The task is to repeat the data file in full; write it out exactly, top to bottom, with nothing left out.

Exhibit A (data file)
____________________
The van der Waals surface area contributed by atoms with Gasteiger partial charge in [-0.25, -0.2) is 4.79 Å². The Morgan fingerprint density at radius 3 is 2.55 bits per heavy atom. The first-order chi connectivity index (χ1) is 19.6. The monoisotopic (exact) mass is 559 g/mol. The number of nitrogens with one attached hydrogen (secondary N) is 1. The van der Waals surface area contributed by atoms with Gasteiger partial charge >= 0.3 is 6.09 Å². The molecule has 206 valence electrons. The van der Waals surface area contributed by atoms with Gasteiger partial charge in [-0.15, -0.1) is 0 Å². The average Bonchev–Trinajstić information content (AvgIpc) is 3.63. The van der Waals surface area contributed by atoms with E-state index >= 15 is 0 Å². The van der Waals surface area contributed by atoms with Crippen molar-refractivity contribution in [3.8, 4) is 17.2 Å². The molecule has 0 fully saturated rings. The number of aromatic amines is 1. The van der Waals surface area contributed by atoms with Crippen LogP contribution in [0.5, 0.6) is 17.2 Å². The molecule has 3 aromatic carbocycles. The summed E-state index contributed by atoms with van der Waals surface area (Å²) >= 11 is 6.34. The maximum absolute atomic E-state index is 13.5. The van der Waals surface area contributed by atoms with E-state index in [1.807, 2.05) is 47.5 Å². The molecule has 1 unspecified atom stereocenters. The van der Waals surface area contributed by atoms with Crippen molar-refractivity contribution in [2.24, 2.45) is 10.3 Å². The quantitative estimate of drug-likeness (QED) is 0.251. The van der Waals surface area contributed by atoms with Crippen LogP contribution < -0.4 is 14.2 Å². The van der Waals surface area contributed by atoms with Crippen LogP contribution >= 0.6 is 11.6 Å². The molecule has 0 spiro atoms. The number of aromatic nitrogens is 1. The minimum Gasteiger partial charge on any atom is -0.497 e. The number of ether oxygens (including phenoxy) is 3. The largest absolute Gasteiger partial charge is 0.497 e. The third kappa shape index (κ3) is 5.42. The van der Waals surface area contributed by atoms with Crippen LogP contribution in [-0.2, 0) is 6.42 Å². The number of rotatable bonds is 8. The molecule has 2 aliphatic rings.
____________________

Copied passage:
The van der Waals surface area contributed by atoms with Gasteiger partial charge in [-0.25, -0.2) is 4.79 Å². The Morgan fingerprint density at radius 3 is 2.55 bits per heavy atom. The first-order chi connectivity index (χ1) is 19.6. The monoisotopic (exact) mass is 559 g/mol. The number of nitrogens with one attached hydrogen (secondary N) is 1. The van der Waals surface area contributed by atoms with Gasteiger partial charge >= 0.3 is 6.09 Å². The molecule has 206 valence electrons. The van der Waals surface area contributed by atoms with Gasteiger partial charge in [-0.15, -0.1) is 0 Å². The average Bonchev–Trinajstić information content (AvgIpc) is 3.63. The van der Waals surface area contributed by atoms with E-state index >= 15 is 0 Å². The van der Waals surface area contributed by atoms with Crippen molar-refractivity contribution in [3.8, 4) is 17.2 Å². The molecule has 0 fully saturated rings. The number of aromatic amines is 1. The van der Waals surface area contributed by atoms with Crippen LogP contribution in [0.5, 0.6) is 17.2 Å². The molecule has 3 aromatic carbocycles. The summed E-state index contributed by atoms with van der Waals surface area (Å²) >= 11 is 6.34. The maximum absolute atomic E-state index is 13.5. The van der Waals surface area contributed by atoms with E-state index in [1.807, 2.05) is 47.5 Å². The molecule has 1 unspecified atom stereocenters. The van der Waals surface area contributed by atoms with Crippen molar-refractivity contribution in [2.24, 2.45) is 10.3 Å². The quantitative estimate of drug-likeness (QED) is 0.251. The van der Waals surface area contributed by atoms with Crippen LogP contribution < -0.4 is 14.2 Å². The van der Waals surface area contributed by atoms with Crippen LogP contribution >= 0.6 is 11.6 Å². The molecule has 0 spiro atoms. The number of aromatic nitrogens is 1. The minimum Gasteiger partial charge on any atom is -0.497 e. The number of ether oxygens (including phenoxy) is 3. The largest absolute Gasteiger partial charge is 0.497 e. The third kappa shape index (κ3) is 5.42. The van der Waals surface area contributed by atoms with Crippen LogP contribution in [-0.2, 0) is 6.42 Å². The number of rotatable bonds is 8. The molecule has 2 aliphatic rings.